Google And Sun

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Google And Sun

Last night I arrived at my house just before sundown and witnessed two male deer having a sparring match 15 feet from my front door. They weren’t fully grown males – it seemed like they were adolescents and their antlers were each perhaps a square foot or so in size.

I wish I had my camera to take a good picture. Perhaps I will have another opportunity this weekend. The deer seemed only mildly phased by the presence of my car. They paused briefly then continued going at it. Only the noise of my door opening and seeing me get out of the car spooked them enough to casually end their match a few minutes later.

This incident reminded me so much of what is happening with Google and Microsoft. In a way it is the media that is driving this rivalry as these companies really don’t compete in a major way today. At least not in a way that really affects either one financially.

Today Microsoft really doesn’t have much competition in its enterprise software business. They have successfully wiped just about everyone out. Open source software in general is a threat as well as perhaps Oracle and a few others… but that is about it. Certainly Steve Ballmer doesn’t need to stay up late worrying about SAP or Oracle.

The
recent announcement between Google and SUN may make life a lot tougher for Microsoft. Although Google and SUN really didn’t specify how they will be working together – at least not in great detail… It seems that the OpenOffice offshoot of StarOffice will now be distributed by Google.

If Google and Microsoft are really going to be at war for the desktop then Google needs an office suite to compete effectively. On the desktop, Microsoft owns the office suite, the browser and the OS. We know Google is tight with
Mozilla, the organization that produces the Firefox browser and now Google has access to an office suite. I can’t imagine Google caring about the desktop OS market for now but they may get cozy with a desktop Linux company in the future.

The question is, what will Google do with an office software product? I think the most damaging concept for Microsoft is to give it away for free. Imagine the revenue loss at Microsoft if this were to happen. Granted, OpenOffice is no Microsoft Office – yet. But Google can improve it and distribute it and not have to pay for the distribution as it will be downloaded by whoever needs it.

If Google does this it will be a huge blow to Microsoft’s revenue and reputation. I don’t expect Microsoft office to die overnight but this could put tremendous pressure on Microsoft to lower prices.

The revenue model is unclear but Google can find a way to wrap ads around the software somehow.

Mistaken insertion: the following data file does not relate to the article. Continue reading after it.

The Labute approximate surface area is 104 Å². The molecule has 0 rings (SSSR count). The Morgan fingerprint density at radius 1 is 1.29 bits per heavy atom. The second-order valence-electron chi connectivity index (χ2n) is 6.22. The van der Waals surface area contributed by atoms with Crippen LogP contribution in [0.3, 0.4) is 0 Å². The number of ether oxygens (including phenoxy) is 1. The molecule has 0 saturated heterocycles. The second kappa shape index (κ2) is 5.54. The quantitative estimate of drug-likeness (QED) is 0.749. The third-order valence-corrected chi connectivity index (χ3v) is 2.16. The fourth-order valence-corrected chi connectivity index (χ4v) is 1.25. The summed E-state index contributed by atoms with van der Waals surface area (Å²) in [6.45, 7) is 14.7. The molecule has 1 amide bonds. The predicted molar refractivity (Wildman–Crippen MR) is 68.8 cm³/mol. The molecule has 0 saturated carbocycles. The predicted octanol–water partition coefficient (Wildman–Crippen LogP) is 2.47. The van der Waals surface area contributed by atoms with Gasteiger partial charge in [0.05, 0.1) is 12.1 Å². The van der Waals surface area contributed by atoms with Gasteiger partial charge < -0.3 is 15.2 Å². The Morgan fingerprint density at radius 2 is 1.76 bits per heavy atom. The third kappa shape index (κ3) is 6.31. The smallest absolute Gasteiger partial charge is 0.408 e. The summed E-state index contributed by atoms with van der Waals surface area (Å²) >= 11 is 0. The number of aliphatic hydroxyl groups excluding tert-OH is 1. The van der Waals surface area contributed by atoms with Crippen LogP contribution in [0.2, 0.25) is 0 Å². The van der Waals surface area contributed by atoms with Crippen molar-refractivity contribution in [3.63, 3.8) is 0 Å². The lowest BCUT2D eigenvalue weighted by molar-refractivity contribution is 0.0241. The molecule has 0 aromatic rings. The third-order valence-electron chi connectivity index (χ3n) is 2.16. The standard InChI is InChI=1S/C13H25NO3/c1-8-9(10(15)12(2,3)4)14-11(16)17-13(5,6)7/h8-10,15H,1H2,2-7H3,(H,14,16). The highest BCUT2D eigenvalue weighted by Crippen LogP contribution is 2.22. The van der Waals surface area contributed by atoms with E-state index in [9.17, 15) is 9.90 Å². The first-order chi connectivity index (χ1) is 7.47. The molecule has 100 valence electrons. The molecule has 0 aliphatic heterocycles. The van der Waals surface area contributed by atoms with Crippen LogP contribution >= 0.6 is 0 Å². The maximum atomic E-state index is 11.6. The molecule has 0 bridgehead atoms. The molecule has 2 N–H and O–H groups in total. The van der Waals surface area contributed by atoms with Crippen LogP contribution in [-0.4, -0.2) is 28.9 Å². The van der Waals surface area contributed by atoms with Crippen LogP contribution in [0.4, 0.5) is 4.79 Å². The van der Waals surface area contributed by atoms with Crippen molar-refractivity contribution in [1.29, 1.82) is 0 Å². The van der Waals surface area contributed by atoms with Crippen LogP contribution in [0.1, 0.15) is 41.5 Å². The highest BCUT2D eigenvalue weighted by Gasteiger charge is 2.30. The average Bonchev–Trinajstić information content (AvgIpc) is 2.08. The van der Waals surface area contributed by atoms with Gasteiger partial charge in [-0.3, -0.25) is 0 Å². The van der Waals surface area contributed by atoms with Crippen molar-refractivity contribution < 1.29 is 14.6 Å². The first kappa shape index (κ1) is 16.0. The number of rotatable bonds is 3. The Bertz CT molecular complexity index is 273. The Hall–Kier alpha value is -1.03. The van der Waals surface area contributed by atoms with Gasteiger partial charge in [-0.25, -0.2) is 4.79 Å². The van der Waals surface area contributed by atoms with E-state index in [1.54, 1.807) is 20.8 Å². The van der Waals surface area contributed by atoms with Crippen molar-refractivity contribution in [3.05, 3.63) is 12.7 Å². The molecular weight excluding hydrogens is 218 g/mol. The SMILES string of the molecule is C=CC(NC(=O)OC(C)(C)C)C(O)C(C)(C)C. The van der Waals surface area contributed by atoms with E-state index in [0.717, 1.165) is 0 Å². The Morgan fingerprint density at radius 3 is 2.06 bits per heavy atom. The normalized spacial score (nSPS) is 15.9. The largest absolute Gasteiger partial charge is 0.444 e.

Many analysts are pessimistic about this announcement citing a lack of details as reason why this alliance is all smoke and mirrors. I think these analysts aren’t looking under the hood so to speak. Some analysts do understand what is happening. For example, here are some quotes that are right on:

"OpenOffice is already an alternative, but if Google gets involved in supporting it, that could be the thing that puts it over the top," said Forrester Research analyst John R. Rymer.

OpenOffice could provide a vehicle for Google to diversify its sales, which are driven almost exclusively by online advertising. So-called office productivity software generates more than $10 billion in annual sales, estimated Citigroup analyst Mark Mahaney. He continued, "We believe this creates a potentially interesting new revenue opportunity for Google."

Speaking of revenue, another possible way for Google to leverage this relationship is to integrate
AJAX into OpenOffice allowing software-like performance but on a hosted basis. Google could even give away a few months for free and then charge a few dollars a month per computer. This would be the ultimate long-term revenue generator and could validate what Salesforce.com’s Marc Benioff has been saying all along, that hosted applications are our future.

To get an idea of how Microsoft may combat this threat, take a look at this
article. The future of software may indeed be hosted applications. Next year will be a full six years since the ASP market officially collapsed and it may mark the time when hosted software of all types reemerge as a major force in computing. I won’t be surprised to see this happen as similar things have happened to VoIP and e-commerce in the last two years. Why should ASPs be any different?

Who will be the leader in the hosted software is difficult to predict at the moment but the winner will be the company with the most drive, energy and stamina… just like mother nature intended.



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